In 1910 a new industry came to Paulding, the German-American Sugar Company. The black muck and flat land that had formerly been swamp turned out to be excellent for growing sugar beets. The factory to turn them into sugar was built west of town on the road that went past Uncle Will Straw's and we kids in the south end spent all of our spare time watching the buildings going up, then later, after production started, wandering around in the buildings watching the men at work. There were no guards and anyone could spend as much time as he wanted to following the beets from the time there were unloaded from the railroad cars or the wagons 'til they wound up as sugar in the sacks and barrels in the warehouse. The most interesting process to me was the centrifuge where the brown molasses turned to white sugar by being spun rapidly to remove the water while the operator applied what looked like bluing, the stuff my mother used to whiten clothes.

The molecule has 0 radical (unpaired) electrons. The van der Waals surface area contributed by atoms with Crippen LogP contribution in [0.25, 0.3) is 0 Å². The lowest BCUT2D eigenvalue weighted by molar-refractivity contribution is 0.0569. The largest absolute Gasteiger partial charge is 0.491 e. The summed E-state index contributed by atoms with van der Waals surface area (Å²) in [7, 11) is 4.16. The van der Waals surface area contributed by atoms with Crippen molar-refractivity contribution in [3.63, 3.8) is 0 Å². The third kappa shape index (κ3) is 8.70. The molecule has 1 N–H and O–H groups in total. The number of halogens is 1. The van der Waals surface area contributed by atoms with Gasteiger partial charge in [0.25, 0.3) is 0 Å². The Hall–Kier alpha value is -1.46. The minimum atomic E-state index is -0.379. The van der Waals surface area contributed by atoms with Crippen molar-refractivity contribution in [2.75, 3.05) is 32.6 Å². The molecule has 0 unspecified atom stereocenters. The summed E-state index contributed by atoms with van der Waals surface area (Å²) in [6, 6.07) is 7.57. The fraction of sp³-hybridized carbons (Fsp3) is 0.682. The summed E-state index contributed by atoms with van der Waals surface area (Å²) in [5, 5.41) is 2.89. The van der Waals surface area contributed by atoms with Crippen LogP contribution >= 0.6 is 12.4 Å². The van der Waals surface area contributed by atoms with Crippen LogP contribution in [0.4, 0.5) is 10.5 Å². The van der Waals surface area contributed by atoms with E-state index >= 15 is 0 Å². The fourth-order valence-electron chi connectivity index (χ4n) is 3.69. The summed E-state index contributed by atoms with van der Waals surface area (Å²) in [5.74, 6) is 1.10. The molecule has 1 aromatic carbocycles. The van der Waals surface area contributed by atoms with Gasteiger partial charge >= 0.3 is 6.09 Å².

Paulding men were hired to operate the machines but the manager of the plant was a Frenchman with two daughters, the oldest about Raymond's age. Beets required a lot more work in the field than a farmer and his family alone could take care of. Many of the boys my age spent their summers blocking beets but most of the work was done by Hungarians who were brought over from Hungary by the company. They lived in box cars lined up on an unused sidetrack and me, women and some of the children worked in the fields. Few of them spoke English at first so they didn't mix with the town people who considered them inferior. We called them Hunkies. A group of us boys would sometimes go out to the tracks in the evening to watch them dance to the music of violins and accordions. Raymond especially began to learn a few words of Hungarian and became acquainted with some of the men. When our cow had a calf, Raymond named it "putschkai" which he said meant "wait a minute." Most of the men would come into town on Saturday night and get drunk. One Hungarian, about 50 years old I would judge, would come into the store late, when we were sitting around the stove waiting for time go home and ask for a dozen eggs. He would take them into the potato cellar at the rear and swallow them raw, one at a time. They seemed to sober him up so he could get the rest of the way home.
When the first world war came along, the name of the company was changed because of the feelings against the Germans, to Columbia Sugar Company. When I attended my 50th class reunion in 1966, the factory buildings were still there but completely abandoned.